With people today increasingly living their lives online, anything negative you say on the Web can and will come back to haunt you. Stop being catty. Stop picking fights. Stop portraying yourself in a way that anyone could perceive as being negative. The nannying profession will thank you. We need to stop criticizing each other and start reaching out to new nannies to mentor them and encourage them. We need to find ways to focus our energy on effecting positive changes within our industry. Start by being nice to people online. If someone unfamiliar with the nannying world stumbles upon your social media profile in which all you do is bash your MomBoss, tear into other nannies, or make fun of your charges, what will you make them think about nannies at large?
There is strength in numbers. If you don’t have one, start a local nanny support group, mentor a nanny, join a national organization like the International Nanny Association or the National Association for the Education of Young Children (NAEYC), or attend Nannypalooza. Get involved with planning an event for National Nanny Recognition Week or National Nanny Training Day. These are just some ways you can get involved with other likeminded nannies.
Start in your community and then reach out beyond. It's great to network online, but you never really know someone until you meet them in person, have a heart to heart, and learn something new together or share a meal.
Go to a conference. Join INA, NAEYC, or your local NAEYC affiliate and attend their conferences and local workshops. Keep educating yourself, stay abreast of what is going on in the world of child development, keep learning, and never stop growing.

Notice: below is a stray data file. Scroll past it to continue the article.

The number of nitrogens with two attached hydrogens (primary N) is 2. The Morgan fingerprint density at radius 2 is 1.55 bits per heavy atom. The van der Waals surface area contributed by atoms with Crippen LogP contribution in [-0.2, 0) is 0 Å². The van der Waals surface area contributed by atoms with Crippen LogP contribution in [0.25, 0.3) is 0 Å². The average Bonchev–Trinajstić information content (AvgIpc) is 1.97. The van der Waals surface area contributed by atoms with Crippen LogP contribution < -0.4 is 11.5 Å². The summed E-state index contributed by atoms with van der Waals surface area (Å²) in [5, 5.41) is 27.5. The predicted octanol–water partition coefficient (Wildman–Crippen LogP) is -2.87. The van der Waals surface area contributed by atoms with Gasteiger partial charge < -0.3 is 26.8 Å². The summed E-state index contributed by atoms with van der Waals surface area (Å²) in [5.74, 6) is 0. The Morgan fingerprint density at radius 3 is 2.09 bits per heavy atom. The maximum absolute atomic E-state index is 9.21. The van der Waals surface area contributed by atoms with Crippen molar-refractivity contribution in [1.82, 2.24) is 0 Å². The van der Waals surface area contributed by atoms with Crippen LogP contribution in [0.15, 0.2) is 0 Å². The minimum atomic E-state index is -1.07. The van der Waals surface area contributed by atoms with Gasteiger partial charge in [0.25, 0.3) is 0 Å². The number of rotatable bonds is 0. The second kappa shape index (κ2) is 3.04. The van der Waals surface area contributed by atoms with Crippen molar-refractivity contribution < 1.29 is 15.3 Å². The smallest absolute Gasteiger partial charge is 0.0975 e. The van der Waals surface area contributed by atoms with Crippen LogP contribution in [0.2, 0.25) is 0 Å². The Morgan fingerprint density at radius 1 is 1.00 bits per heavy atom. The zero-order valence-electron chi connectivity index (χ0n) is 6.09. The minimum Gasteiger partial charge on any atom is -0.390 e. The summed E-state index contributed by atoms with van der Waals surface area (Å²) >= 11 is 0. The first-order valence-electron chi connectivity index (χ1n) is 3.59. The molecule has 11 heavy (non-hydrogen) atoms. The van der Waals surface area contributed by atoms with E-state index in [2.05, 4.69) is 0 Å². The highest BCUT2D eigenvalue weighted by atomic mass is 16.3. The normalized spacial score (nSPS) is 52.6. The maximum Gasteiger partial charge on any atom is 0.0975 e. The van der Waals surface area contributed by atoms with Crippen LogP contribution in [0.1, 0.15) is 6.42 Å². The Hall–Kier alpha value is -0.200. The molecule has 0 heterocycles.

What you give will come back to you 100 fold (sometimes) and sometimes it might come back to smack you the face (ouch), but keep reaching out and keep giving back and keep working to make a difference in the way the public perceives us and our career choice.
Make a Difference
If we as nannies don't do it, who will? And if we as nannies don't do it, who has the most to lose? I challenge you to start today and decide what you can do to change the face and the future of our profession. Don’t expect to see this change immediately. It won’t happen instantly, but in the last 30 years I have seen a lot of positive changes. It’s really up to you and me to be the change in this industry because if we don’t do it, who will?
Start Making Positive Waves
Not all news is bad news. Do something amazing with your life and your career and inspire other nannies to do so as well. Let the media catch wind of your accomplishments and we can collectively get nannies the positive recognition in the news that we all deserve! Together we can inform the media that we’re not all husband-stealing baby-killing psychos, and that our career choice is valid and stems from a place of love.
Stay Alert and Brush Your Shoulders Off
Understand that the negative press about our profession isn’t going to stop overnight, but don’t let it get you down. Just keep being the best nanny you can be and realize there are rotten apples in every profession. And remember, if you see something, say something. If a nanny on your block is acting strangely or in a way you feel is threatening toward the charges in his or her care or the family, say something. It could just save a life and spare another negative news article from ever getting published.